Matathia, Trevas and Angela Okune. 2019. "McMillan Library." In Scholarly Memory in Nairobi, Kenya: Care for Sites and Sources, created by Angela Okune, Trevas Matathia and Syokau Mutonga. In Innovating STS Digital Exhibit, curated by Aalok Khandekar and Kim Fortun. Society for Social Studies of Science. August. https://stsinfrastructures.org/content/mcmillan-library/essay
The McMillan Memorial Library was established in 1931 by the wife of US-born philanthropist, Sir William Northrup McMillan, in his memory. McMillan library was the second library to be built in the country and is the only building in Kenya protected by an Act of Parliament. The library was handed over to the Nairobi City Council to manage from 1962 and in 2017, Nairobi City Council entered into partnership with Book Bunk which allows Book Bunk to fundraise, manage and restore the main library building and two more in the eastern part of Nairobi (Madaraka and Kaloleni).
Since Book Bunk began its program of restoring the library, the managing team has heavily grappled with questions of how to decolonize the library's holdings (most of the content was authored by white European men before the 1960s) while continuing to acknowledge and grapple with the library's colonial origin and past.
This essay is part of a broader essay on Scholarly Memory in Nairobi, Kenya which includes McMillan Library, Kenya National Museum Library, British Institute in Eastern Africa Archives, Kenya National Archives, and PALIAct Ukombozi Library.
This section highlights important perspectives raised by those engaging with the creation and maintainance of spaces and materials of archives and libraries.
“In my background as a publisher, one of the things that you are concerned about is where does the work that you produce go to live and go to be experienced. Where is it archived? Where is it accessed by the public?”
-Angela Wachuka, Book Bunk co-founder
Source: “Kenya Library Revival: Ambitious Plan to Save Kenyan Libraries.” 2018. TRT World. https://www.youtube.com/watch?v=BqpDg3X1mLk.
“I was actually trying to find books by African authors. The content in this library are from the views of specifically white men, which is super problematic.” -Kenyan artist during a tour of the library.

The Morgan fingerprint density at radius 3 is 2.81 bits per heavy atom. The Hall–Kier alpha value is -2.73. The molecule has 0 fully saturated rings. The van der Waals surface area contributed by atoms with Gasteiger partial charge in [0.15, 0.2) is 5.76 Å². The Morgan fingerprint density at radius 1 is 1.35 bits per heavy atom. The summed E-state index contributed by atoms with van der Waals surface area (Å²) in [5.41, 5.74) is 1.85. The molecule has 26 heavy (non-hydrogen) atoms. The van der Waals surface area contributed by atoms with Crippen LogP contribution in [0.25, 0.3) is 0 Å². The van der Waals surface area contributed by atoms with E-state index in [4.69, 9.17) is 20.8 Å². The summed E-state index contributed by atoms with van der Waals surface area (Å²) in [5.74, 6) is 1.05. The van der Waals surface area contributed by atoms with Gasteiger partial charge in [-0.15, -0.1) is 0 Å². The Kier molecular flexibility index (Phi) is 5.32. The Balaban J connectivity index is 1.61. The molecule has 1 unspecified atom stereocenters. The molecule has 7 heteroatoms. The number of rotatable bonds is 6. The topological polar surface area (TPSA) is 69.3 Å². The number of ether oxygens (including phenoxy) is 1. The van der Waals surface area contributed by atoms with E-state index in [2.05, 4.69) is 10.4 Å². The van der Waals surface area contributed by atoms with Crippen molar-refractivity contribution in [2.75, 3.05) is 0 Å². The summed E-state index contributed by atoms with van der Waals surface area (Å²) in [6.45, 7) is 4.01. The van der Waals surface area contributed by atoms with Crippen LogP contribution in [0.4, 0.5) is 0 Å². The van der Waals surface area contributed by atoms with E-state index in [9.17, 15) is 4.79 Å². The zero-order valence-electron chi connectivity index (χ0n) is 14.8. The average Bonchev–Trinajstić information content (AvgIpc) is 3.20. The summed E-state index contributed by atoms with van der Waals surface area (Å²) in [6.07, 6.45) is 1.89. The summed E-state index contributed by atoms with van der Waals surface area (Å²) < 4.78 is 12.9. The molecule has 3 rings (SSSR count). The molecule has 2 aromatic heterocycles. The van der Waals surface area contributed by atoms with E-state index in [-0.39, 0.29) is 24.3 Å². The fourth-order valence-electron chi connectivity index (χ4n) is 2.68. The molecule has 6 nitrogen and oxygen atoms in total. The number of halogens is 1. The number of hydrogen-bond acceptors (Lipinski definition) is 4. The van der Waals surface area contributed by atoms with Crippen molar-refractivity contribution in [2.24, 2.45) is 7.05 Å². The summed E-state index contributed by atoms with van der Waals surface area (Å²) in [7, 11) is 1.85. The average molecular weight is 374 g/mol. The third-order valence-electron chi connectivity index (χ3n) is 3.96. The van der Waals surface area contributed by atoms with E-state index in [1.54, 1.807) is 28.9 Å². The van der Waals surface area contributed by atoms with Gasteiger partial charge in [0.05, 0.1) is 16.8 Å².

“When it was opened in 1931, this library was never intended for African users. So...Read more
This section foregrounds artifacts created about this site either by the founders, key actors involved in the site, or others. It also includes materials that are interlinked or related such as descriptions about the digital repository third-party organizations or relevant materials found in the spaces themselves.
AO: This article describes a recent event that was hosted at one of the libraries affiliated with McMillan. It also gives a sense of the motivations and actors behind the revitalization of McMillan libraries.Read more
TM:Description on the place of McMillan Library in Nairobi in time and space. Furthermore, there is a description of the library's evolution over time in regard to its state as a physical building and most importantly on the archived material's state.Read more
TM: This article describes a story on how the founding of the Library is bound by beliefs that surrounded the founder William Northup McMillan and from shere wit the library is able to stand today. Read more
AO: This is the McMillan Memorial Library Act which enacted and has protected the McMillan library since 1938. I have merged the original legal documents available for download at the same source into one PDF document which includes amendments made in 1964 and 2012 to the original 1938...Read more
AO: This article by one of the founders of Book Bunk, Wanjiru Koinange giving a descriptive history of the McMillan library.Read more
Book Bunk runs tours of the libraries they are currently restoring (including the main McMillan library) via Airbnb Experiences.
The Airbnb sites explains who Book Bunk is:
Book Bunk engages with public library spaces as sites of cultural heritage and public memory. We are focused on the complete restoration and programming for old public libraries as well as the installation of new libraries into public spaces. We imagine that public libraries can be steered to become more than just repositories, acting as sites of knowledge production & shared experiences.